This report presents three measures of the price of attending a college or university for undergraduates during the 2011-2012 academic year. The first measure is the total price of attendance or what may be referred to as the “sticker price.” The second is net price, which is calculated as the price of attendance minus grant aid; and the third is out-of-pocket net price, which “reflects the immediate amount that students and their families need to pay to attend college.” The NPSAS information on average price of attendance puts two-year and above private sector institutions in the middle of the pack—more expensive than community colleges and public four-year institutions, but less expensive than private non-profit four-year institutions. The average price of attendance in 2011-2012 has decreased for private sector institutions since 2007-2008, whereas it has increased for four-year public institutions and private, nonprofit institutions. The net price also follows the same pattern in both respects.
This report was prepared to address the performance of two Department of Labor initiatives: The Workforce Investment Act (WIA) and the Dislocated Worker programs. Specifically, the report examined how local workforce areas have identified occupations that are in demand and how they have guided participants toward training for them and what challenges local workforce areas have faced in helping employers fill certain jobs.
Local areas used a myriad of sources to identify in-demand occupations including, state job banks, online job postings, and job vacancy surveys, state industry and occupation projections, regional or local industry and occupation projects, regional labor market analyst information, and customized reports.
The challenges that local areas faced in guiding participants toward training related to participants’ lack of financial supports such as child care or transportation and their lack of basic skills such as math or reading necessary to participate in training.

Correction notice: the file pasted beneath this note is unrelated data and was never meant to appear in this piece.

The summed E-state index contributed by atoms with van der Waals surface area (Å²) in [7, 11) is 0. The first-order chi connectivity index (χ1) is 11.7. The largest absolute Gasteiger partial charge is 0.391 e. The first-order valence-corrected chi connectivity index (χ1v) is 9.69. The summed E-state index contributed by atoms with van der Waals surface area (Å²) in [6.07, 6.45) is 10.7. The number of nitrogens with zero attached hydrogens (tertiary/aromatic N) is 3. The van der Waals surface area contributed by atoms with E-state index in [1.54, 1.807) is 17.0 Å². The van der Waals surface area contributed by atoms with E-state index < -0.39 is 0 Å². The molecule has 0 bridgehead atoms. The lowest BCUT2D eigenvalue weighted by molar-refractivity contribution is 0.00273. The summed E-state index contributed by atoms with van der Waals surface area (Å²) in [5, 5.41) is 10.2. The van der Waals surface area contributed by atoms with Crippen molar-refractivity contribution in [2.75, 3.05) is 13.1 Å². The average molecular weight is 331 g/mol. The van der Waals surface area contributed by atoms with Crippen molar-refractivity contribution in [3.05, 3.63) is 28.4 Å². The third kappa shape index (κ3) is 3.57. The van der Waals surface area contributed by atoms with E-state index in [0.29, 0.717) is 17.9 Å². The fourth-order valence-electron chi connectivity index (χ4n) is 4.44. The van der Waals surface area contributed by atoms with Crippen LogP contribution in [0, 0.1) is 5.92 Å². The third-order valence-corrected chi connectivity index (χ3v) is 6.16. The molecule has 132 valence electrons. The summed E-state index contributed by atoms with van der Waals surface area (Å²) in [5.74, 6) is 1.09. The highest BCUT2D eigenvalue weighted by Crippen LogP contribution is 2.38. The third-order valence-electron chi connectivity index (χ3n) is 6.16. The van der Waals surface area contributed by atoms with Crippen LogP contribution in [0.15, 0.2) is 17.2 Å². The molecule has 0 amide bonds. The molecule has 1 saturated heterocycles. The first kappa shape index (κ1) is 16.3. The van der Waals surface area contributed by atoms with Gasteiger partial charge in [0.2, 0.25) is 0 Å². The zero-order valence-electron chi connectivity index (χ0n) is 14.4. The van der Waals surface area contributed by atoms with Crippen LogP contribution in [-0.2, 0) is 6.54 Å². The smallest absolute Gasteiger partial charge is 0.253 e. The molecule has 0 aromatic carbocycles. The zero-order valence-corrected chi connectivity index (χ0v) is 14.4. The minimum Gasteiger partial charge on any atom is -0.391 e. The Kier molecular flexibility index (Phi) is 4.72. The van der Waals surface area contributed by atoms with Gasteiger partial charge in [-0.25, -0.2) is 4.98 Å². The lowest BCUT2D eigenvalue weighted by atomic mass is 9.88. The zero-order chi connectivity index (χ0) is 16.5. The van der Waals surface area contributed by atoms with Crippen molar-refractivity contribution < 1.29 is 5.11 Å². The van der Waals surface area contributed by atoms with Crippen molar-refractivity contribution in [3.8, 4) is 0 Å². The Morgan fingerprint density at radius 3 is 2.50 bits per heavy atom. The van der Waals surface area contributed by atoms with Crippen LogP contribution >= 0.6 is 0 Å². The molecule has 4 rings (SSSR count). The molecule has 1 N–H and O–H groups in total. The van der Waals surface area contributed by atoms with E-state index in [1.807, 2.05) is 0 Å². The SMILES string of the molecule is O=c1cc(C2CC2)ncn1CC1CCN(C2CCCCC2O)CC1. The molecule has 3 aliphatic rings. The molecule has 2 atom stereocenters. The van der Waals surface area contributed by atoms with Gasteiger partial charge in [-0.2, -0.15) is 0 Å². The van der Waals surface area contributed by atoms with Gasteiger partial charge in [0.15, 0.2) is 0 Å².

About 80 percent of employers have difficulty filling middle-skilled jobs.
A coalition of several organizations, including the National College Access Network, prepared this report that examines the barriers students, particularly low-income students, face in selecting and applying for college and to examine possible strategies to address and remove those barriers. The report recommends a simple and transparent aid system as a way to increase access to college and improve college choices and outcomes. Transparency of information is vital not only to students and their families, which need information to make informed choices, but also policymakers, higher education institutions, and businesses. One example is that more families, particularly low-income ones, should be aware that the “sticker price” is usually not the price that they must pay for a college education. Students and their families should also know more about the experiences and outcomes of similar students.
Take Action The U.S. Department of Education's proposed gainful empl
PSCUs open doors to many of the 13 million unemployed and 90 million undereducated Americans by providing a skills-based education. To remain competitive over the next decade, we must identify between 8 and 23 million new workers with postsecondary skills. PSCUs are a necessary part of that solution, having produced over 800,000 degrees last year alone.